The second farm, as roughly as I can calculate it was when I was about eight and the third farm when I was ten. The spreading town was speeding up but this third farm was in the wrong direction (or right according to Dada) for that spread. The town was being pulled towards the city as if cities were magnets and towns small bits of metal that can’t resist the pull. We were safe now, safe from that spread, safe from the city’s pull out by the forest’s edge were only people seeking firewood, meat or mushrooms seemed to venture.
That was a good thing about the forest. Dada would often drag me along with him and we’d collect firewood that was just lying on the ground waiting for us to come along and pick it up. Once I picked up a log and a brown snake was underneath and before I could scream Dada grabbed that snake by the tail and gave it such a flick he snapped its back and that night we had snake stew. The meat tasted a bit like chicken though different too and I wondered as I ate it if its poison would do me in as I slept that night. It didn’t, but then again I probably didn’t sleep that night but lay there listening to Dada and pissing myself as I usually did.
The first farm had several paddocks (besides the two, one at either side that we kept for our own adventures that Dada had rented out to a local dairyman and that money paid his drinking. To get to the first house we had to walk from the road through several gates. If we had have had a car (we didn’t) we would have needed in winter to part it on the road cos the paddocks were just mud in winter.
The house was a wreck but it was a solid wreck with a wire door at the front that squeaked and banged; a sound I still miss to this very day. The house had several rooms beside the two bedrooms and the spare that was full of junk. The second farm as a bit like the first though the paddocks Dada rented out were fewer and the walk from the road longer. The house was newer which meant it was in worse condition than the old farmhouse built sturdily at the turn of some century or other. It had two bedrooms, a lounge room and a kitchen. Both had indoor bathrooms and outdoor toilets and laundries.
The third house was a shack, three rooms and an outhouse/bathroom out back.  There were some sheds but the sheds were empty and the floors were earthen, not cement. It had a kitchen/lounge/drying the clothes room, Mama and Dada’s bedroom and my room. It had paddocks filled with the bones of old machinery but no animals, and we never brought any animals to that place.
Mama didn’t even try to sell eggs for two reasons. One ‘cos no one came near that place, only foxes and feral and two, Dada sold the chickens with the farm.
‘Well I sold it as a chicken farm so it had to have chickens in the package,’ Dada said to Mama when she got angry at losing the chickens.
‘They weren’t yours to sell.’
‘What’s yours is mine, that’s the way marriages work,’ replied Dada.
‘This is no marriage, remember, this was abduction, so what’s mine is not yours except by theft!’
Then I remember Mama stormed off and tried to slam their bedroom door but the thing kept swinging open and Mama kept slamming it shut and it kept swinging open until suddenly the three of us were screaming with laughter, screaming so hard my sides ached and tears rolled down my cheeks.
That third farm, even though it was a wreck, was my favourite through my childhood (until everything changed) mainly ‘cos of the old machinery that littered the paddocks like the skeletons of giant creatures rusting in the open air. That machinery fascinated me for hours on end, calling to mind all sorts of games where I rode giant machinery or fought huge monsters or found myself trapped in the land of dinosaurs.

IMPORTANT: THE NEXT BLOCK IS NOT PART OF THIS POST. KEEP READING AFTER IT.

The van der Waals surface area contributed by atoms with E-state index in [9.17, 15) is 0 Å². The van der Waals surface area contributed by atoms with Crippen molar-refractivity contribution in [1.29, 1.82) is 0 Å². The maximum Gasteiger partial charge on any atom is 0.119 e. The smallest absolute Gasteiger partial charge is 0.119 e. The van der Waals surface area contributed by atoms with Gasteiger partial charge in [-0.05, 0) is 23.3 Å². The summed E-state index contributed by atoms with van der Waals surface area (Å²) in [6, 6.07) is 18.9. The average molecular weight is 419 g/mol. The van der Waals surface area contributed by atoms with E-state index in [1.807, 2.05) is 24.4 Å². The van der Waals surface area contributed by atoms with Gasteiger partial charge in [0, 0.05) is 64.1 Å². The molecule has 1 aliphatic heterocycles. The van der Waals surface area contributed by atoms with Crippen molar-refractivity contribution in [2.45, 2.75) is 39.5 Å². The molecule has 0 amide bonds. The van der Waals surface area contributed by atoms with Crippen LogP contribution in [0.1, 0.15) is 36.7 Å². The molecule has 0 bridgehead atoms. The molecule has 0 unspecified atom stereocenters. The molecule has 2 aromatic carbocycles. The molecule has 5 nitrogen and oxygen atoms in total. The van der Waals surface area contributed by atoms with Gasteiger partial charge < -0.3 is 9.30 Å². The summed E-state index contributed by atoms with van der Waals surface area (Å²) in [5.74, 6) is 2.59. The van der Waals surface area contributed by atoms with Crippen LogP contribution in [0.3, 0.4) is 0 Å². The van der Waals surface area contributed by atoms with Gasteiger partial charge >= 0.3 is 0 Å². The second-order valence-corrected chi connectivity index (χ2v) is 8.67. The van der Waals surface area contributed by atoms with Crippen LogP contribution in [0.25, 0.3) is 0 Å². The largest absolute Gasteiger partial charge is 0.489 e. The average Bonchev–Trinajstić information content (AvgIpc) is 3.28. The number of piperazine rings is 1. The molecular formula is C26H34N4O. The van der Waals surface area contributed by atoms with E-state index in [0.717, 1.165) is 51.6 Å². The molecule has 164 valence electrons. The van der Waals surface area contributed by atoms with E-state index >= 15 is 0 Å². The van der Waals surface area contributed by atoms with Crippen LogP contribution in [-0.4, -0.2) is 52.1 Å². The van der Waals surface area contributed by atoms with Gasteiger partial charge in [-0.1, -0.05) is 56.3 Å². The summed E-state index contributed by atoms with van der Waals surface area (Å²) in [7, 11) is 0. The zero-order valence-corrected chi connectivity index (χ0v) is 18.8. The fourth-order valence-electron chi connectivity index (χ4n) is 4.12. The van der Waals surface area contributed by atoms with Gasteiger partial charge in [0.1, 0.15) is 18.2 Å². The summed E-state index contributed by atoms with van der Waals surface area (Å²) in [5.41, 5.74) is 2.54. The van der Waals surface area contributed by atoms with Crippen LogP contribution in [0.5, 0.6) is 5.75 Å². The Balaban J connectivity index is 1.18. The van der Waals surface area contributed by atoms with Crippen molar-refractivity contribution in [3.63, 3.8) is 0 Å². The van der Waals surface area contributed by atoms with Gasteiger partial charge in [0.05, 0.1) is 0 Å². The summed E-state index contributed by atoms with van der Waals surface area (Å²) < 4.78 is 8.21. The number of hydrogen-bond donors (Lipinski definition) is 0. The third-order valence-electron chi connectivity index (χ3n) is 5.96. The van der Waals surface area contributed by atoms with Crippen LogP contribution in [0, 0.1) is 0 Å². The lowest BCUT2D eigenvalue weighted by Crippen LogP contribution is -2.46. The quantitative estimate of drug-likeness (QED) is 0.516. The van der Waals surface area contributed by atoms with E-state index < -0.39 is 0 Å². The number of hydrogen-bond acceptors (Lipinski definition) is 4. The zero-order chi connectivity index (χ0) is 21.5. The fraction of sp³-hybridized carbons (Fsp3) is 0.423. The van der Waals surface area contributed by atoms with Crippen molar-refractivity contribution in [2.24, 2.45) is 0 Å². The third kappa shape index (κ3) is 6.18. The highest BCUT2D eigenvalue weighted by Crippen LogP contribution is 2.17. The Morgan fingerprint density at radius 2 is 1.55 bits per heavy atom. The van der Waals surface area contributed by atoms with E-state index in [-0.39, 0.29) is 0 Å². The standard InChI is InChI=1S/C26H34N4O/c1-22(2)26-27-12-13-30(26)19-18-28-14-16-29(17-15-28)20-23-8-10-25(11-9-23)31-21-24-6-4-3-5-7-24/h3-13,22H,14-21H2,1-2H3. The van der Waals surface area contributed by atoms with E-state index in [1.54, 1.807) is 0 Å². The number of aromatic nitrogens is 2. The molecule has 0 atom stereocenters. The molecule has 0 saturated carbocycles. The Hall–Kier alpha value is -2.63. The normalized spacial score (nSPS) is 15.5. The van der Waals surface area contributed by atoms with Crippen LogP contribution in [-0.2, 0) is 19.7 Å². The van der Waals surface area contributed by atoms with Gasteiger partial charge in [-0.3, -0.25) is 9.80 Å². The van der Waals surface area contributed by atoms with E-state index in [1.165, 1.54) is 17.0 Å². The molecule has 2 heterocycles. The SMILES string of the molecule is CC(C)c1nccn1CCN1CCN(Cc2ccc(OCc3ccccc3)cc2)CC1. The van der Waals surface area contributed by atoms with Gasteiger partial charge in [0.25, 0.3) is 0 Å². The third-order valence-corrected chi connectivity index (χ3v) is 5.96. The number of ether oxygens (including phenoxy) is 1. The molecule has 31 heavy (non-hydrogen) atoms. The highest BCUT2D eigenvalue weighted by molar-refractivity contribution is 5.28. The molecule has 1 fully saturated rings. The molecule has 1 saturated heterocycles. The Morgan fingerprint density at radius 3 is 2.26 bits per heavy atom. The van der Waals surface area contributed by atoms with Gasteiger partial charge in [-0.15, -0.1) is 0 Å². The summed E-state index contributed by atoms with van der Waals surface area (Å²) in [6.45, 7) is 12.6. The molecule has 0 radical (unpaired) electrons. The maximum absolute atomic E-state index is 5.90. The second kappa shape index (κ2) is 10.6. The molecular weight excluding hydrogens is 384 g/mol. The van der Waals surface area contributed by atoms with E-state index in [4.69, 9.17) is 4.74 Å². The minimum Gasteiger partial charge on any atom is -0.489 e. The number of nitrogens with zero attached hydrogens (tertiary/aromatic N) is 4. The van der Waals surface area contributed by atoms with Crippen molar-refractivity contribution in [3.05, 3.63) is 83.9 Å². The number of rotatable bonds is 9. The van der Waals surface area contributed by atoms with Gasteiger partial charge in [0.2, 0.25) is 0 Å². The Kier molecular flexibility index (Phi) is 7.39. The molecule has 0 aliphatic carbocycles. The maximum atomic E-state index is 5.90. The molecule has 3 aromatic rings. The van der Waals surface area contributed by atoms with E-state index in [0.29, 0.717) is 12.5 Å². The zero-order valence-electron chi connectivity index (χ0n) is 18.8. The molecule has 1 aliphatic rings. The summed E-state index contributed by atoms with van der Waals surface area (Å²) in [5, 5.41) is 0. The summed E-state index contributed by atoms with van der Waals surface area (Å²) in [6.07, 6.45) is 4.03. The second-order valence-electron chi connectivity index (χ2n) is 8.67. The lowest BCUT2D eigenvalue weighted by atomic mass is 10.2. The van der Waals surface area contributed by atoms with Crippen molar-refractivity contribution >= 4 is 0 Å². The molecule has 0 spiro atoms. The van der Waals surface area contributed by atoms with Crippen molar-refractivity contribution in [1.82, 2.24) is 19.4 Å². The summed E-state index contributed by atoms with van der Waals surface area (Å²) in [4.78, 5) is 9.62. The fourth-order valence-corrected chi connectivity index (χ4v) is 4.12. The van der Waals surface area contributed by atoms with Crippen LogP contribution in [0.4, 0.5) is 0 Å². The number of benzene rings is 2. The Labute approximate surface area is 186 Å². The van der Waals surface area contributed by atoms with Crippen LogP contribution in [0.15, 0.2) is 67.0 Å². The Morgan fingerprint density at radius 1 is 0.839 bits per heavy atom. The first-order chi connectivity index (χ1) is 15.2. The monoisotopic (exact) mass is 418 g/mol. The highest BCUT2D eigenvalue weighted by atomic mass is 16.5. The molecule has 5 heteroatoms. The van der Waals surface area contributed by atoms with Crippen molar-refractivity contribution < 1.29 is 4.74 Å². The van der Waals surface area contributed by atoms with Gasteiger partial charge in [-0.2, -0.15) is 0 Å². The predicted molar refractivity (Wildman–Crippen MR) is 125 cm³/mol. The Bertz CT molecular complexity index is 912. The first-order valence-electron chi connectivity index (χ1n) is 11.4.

Adding to the games was the brooding presence of that forest. It wasn’t a large forest, I know ‘cos once Dada and I walked from our side to the other side, where a highway with trucks and cars and stuff cut through the countryside, and we did that walk in two days, camping in the fort the first night and thinking we would take a week or two and really explore it but we popped out the other side, like the shining, brown heads of the case moths that carried those sacks about as portable homes until they changed and flew away, leaving the stick sack behind as a memento, ‘like a postcard from the Riviera,’ Mama used to say.
Anyway, despite is smallness, that forest was dark and silent and home to foxes and feral acts and even small roos or wallabies I guess, and all sorts of other creatures; goannas and snakes and suchlike. I would go in with dada but not on my own, on my own I could feel its presence, could feel its eyes and if it were watching and waiting to catch me unawares.
Playing in the yard the brooking forest just added to the game somehow, maybe it helped me think there was danger, that a dinosaur was just around the bend or I was fighting a monster and so on and sometimes at night I would sit by my window and stare out at the dark fence that was the forest and I often thought I could sense it sitting at its window looking back at me and I wondered if I could talk to that forest, and if it could answer me, what that forest would tell me. Would it be full of horror stories, or mysteries that I didn’t know about or maybe some idea of Dada’s temper and how best to avoid it, or even maybe, the courage to just get out of bed, even if Dada was up and relieve myself.
I liked the forest being there as long as I was not there, or if I was Dada was there too. Sometimes I caught Mama staring at the forest and I wondered what she thought about that forest. Did she see it as a possible refuge? A place she could run into and lose herself from Dada? A place where she could finally be free of him?
Once when she was looking at the forest as a wind was blowing and all the trees were swaying so the racket of the leaves meant even Dada’s voice would struggle to be heard I asked her.
‘What do you think about when you look at the forest, Mama?’ I asked.
‘It makes me think about many things, about the story of little red riding hood and how wrong that story is, how wolves are not in the forests, they are in the towns and that a forest would possibly be the safest place for a little girl to hide in.’